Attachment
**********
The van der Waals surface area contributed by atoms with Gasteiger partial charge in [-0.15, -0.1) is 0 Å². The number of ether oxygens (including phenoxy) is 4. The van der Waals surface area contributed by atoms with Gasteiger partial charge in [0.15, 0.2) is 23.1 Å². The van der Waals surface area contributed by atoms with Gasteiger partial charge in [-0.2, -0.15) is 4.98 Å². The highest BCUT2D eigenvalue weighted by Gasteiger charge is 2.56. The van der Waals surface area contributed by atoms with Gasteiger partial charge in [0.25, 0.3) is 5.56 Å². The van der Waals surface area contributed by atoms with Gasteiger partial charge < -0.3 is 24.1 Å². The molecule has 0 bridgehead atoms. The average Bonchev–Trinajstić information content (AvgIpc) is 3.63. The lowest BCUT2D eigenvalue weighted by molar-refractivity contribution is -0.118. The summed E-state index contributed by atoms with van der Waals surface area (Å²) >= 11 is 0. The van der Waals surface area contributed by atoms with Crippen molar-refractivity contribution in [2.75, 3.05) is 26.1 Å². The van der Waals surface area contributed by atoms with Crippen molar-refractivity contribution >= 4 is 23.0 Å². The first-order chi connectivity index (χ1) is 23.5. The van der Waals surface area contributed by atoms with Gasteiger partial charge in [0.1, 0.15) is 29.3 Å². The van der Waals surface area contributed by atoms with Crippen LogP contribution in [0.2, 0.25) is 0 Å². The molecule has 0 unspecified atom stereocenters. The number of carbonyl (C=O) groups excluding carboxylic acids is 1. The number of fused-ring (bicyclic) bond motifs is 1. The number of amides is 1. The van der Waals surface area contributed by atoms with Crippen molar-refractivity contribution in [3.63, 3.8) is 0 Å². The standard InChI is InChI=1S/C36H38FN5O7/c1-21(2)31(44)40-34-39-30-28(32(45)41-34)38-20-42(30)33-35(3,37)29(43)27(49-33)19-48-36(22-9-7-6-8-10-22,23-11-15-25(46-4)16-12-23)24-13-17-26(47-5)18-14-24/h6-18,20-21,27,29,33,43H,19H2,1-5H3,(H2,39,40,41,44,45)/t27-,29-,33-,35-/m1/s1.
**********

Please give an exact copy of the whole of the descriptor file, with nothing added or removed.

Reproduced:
The van der Waals surface area contributed by atoms with Gasteiger partial charge in [-0.15, -0.1) is 0 Å². The number of ether oxygens (including phenoxy) is 4. The van der Waals surface area contributed by atoms with Gasteiger partial charge in [0.15, 0.2) is 23.1 Å². The van der Waals surface area contributed by atoms with Gasteiger partial charge in [-0.2, -0.15) is 4.98 Å². The highest BCUT2D eigenvalue weighted by Gasteiger charge is 2.56. The van der Waals surface area contributed by atoms with Gasteiger partial charge in [0.25, 0.3) is 5.56 Å². The van der Waals surface area contributed by atoms with Gasteiger partial charge < -0.3 is 24.1 Å². The molecule has 0 bridgehead atoms. The average Bonchev–Trinajstić information content (AvgIpc) is 3.63. The lowest BCUT2D eigenvalue weighted by molar-refractivity contribution is -0.118. The summed E-state index contributed by atoms with van der Waals surface area (Å²) >= 11 is 0. The van der Waals surface area contributed by atoms with Crippen molar-refractivity contribution in [2.75, 3.05) is 26.1 Å². The van der Waals surface area contributed by atoms with Crippen molar-refractivity contribution >= 4 is 23.0 Å². The first-order chi connectivity index (χ1) is 23.5. The van der Waals surface area contributed by atoms with Gasteiger partial charge in [0.1, 0.15) is 29.3 Å². The van der Waals surface area contributed by atoms with Crippen LogP contribution in [0.2, 0.25) is 0 Å². The molecule has 0 unspecified atom stereocenters. The number of carbonyl (C=O) groups excluding carboxylic acids is 1. The number of fused-ring (bicyclic) bond motifs is 1. The number of amides is 1. The van der Waals surface area contributed by atoms with Crippen molar-refractivity contribution in [3.63, 3.8) is 0 Å². The standard InChI is InChI=1S/C36H38FN5O7/c1-21(2)31(44)40-34-39-30-28(32(45)41-34)38-20-42(30)33-35(3,37)29(43)27(49-33)19-48-36(22-9-7-6-8-10-22,23-11-15-25(46-4)16-12-23)24-13-17-26(47-5)18-14-24/h6-18,20-21,27,29,33,43H,19H2,1-5H3,(H2,39,40,41,44,45)/t27-,29-,33-,35-/m1/s1.